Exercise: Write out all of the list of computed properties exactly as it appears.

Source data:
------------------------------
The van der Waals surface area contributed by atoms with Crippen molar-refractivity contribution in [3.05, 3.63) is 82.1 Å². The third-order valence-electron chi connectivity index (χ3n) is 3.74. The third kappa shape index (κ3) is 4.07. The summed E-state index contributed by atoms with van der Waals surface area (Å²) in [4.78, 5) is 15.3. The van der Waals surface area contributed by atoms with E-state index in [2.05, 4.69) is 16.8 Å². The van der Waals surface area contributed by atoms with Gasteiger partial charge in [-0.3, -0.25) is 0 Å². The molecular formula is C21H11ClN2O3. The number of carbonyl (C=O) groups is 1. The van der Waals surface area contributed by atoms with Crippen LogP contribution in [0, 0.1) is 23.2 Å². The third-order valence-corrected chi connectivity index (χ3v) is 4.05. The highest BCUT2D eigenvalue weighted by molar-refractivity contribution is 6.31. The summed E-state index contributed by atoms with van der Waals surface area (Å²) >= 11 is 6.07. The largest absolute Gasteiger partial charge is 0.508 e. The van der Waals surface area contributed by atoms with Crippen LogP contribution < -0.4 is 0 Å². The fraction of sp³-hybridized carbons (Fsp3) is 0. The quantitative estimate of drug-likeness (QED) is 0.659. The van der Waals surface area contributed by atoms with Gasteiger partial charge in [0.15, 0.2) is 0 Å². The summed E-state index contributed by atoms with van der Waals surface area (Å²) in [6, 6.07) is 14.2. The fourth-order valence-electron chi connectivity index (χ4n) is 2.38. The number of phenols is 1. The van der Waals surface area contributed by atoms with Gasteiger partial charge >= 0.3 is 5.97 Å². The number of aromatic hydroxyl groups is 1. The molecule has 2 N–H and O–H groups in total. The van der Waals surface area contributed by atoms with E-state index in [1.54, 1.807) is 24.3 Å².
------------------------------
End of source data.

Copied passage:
The van der Waals surface area contributed by atoms with Crippen molar-refractivity contribution in [3.05, 3.63) is 82.1 Å². The third-order valence-electron chi connectivity index (χ3n) is 3.74. The third kappa shape index (κ3) is 4.07. The summed E-state index contributed by atoms with van der Waals surface area (Å²) in [4.78, 5) is 15.3. The van der Waals surface area contributed by atoms with E-state index in [2.05, 4.69) is 16.8 Å². The van der Waals surface area contributed by atoms with Gasteiger partial charge in [-0.3, -0.25) is 0 Å². The molecular formula is C21H11ClN2O3. The number of carbonyl (C=O) groups is 1. The van der Waals surface area contributed by atoms with Crippen LogP contribution in [0, 0.1) is 23.2 Å². The third-order valence-corrected chi connectivity index (χ3v) is 4.05. The highest BCUT2D eigenvalue weighted by molar-refractivity contribution is 6.31. The summed E-state index contributed by atoms with van der Waals surface area (Å²) >= 11 is 6.07. The largest absolute Gasteiger partial charge is 0.508 e. The van der Waals surface area contributed by atoms with Crippen LogP contribution < -0.4 is 0 Å². The fraction of sp³-hybridized carbons (Fsp3) is 0. The quantitative estimate of drug-likeness (QED) is 0.659. The van der Waals surface area contributed by atoms with Gasteiger partial charge in [0.15, 0.2) is 0 Å². The summed E-state index contributed by atoms with van der Waals surface area (Å²) in [6, 6.07) is 14.2. The fourth-order valence-electron chi connectivity index (χ4n) is 2.38. The number of phenols is 1. The van der Waals surface area contributed by atoms with Gasteiger partial charge >= 0.3 is 5.97 Å². The number of aromatic hydroxyl groups is 1. The molecule has 2 N–H and O–H groups in total. The van der Waals surface area contributed by atoms with E-state index in [1.54, 1.807) is 24.3 Å².